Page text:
Richard Scarry's What Do People Do All Day (Richard Scarry) - Illustrated in full color, What People Do All Day shows and tells what busy people do every day to build houses, sail ships, fly planes, keep house, and grow food. Check out the many Richard Scarry books available. Recommended for ages 4-8.
Richard Wright and the Library Card (William Miller) - Richard Wright, African American author of Black Boy and Native Son, grew up in the segregated South of the 1920s. His formal education ended after he completed the ninth grade, but gaining access to the public library with the help of a white coworker opened up a new world of books for him, eventually inspiring him to become a writer. Richard Wright and the Library Card is a fictionalized account of this powerful story, deftly adapted by William Miller from a scene in Black Boy. Recommended for ages 7-10.
Famous People Named Richard - Richard Pryor (comic/actor); Richard Gere (actor); Richard Nixon (U.S. President); Richard Axel (Nobel Prize Winner, medicine); Richard Dreyfuss (actor); Ricard “Dick” Butkus (football player); Richard “Dick” Clark (TV personality); Richard Burton (actor); Richard I of England (king); Richard II of England (king); Richard III of England (king); Richard Wagner (German opera composer); Richard Strauss (German opera composer), Little Richard (musician); Richard Thompson (musician); Richard Petty (racecar driver); Richard Attenborough (actor/director); Richard “Dick” Cheney (politician); Richard E. Byrd (aviator and polar explorer); Richard Harris (actor); Richard Francis Burton (explorer); Richard Carpenter (musician); Richard Chamberlain (actor)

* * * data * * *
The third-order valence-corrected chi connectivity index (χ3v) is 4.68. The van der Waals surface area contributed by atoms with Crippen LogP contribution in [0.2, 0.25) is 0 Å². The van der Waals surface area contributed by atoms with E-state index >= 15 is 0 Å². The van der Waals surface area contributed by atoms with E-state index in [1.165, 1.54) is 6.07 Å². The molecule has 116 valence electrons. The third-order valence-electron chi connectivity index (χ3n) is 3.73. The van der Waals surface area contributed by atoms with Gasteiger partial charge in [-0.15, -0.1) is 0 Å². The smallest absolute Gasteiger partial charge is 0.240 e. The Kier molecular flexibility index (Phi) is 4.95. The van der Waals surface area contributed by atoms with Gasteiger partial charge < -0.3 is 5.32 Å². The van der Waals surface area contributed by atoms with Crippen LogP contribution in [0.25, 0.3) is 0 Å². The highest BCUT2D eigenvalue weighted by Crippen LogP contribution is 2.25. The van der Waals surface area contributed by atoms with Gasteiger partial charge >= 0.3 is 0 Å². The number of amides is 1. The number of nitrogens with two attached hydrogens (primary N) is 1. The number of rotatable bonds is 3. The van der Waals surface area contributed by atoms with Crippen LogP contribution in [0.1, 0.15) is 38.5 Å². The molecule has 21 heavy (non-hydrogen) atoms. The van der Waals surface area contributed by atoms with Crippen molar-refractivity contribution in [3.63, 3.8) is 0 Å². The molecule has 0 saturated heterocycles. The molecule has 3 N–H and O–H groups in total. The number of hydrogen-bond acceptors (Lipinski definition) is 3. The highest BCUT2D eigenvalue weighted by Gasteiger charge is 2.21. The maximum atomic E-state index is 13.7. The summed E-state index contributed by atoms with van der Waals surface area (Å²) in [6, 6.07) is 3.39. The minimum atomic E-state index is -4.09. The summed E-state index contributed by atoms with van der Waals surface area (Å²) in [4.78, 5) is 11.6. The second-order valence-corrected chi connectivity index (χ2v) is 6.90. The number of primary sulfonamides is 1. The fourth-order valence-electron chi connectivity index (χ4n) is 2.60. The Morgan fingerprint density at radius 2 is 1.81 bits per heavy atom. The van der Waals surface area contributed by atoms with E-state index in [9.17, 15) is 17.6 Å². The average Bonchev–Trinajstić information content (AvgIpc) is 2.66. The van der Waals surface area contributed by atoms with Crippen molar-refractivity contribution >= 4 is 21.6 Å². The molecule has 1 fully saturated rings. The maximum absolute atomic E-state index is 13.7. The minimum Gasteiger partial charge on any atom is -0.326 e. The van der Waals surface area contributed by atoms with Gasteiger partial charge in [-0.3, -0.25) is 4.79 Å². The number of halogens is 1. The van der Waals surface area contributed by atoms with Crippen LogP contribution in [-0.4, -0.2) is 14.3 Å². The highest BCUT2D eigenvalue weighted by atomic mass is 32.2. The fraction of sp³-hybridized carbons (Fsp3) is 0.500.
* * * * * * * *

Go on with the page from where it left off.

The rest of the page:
Famous People Who Named Their Son Richard - Darryl Zanuck (film studio executive); Dick Butkus (football player); Dick Clark (TV personality); Grover Cleveland (U.S. President); Laurence Olivier (actor); Mary Kay (businesswoman); Mary Tyler Moore (actress); Melvin Belli (attorney); Richard Byrd (aviator/explorer); Richard Pryor (comic/actor); Sid Caesar (actor); Zachary Taylor (U.S. President)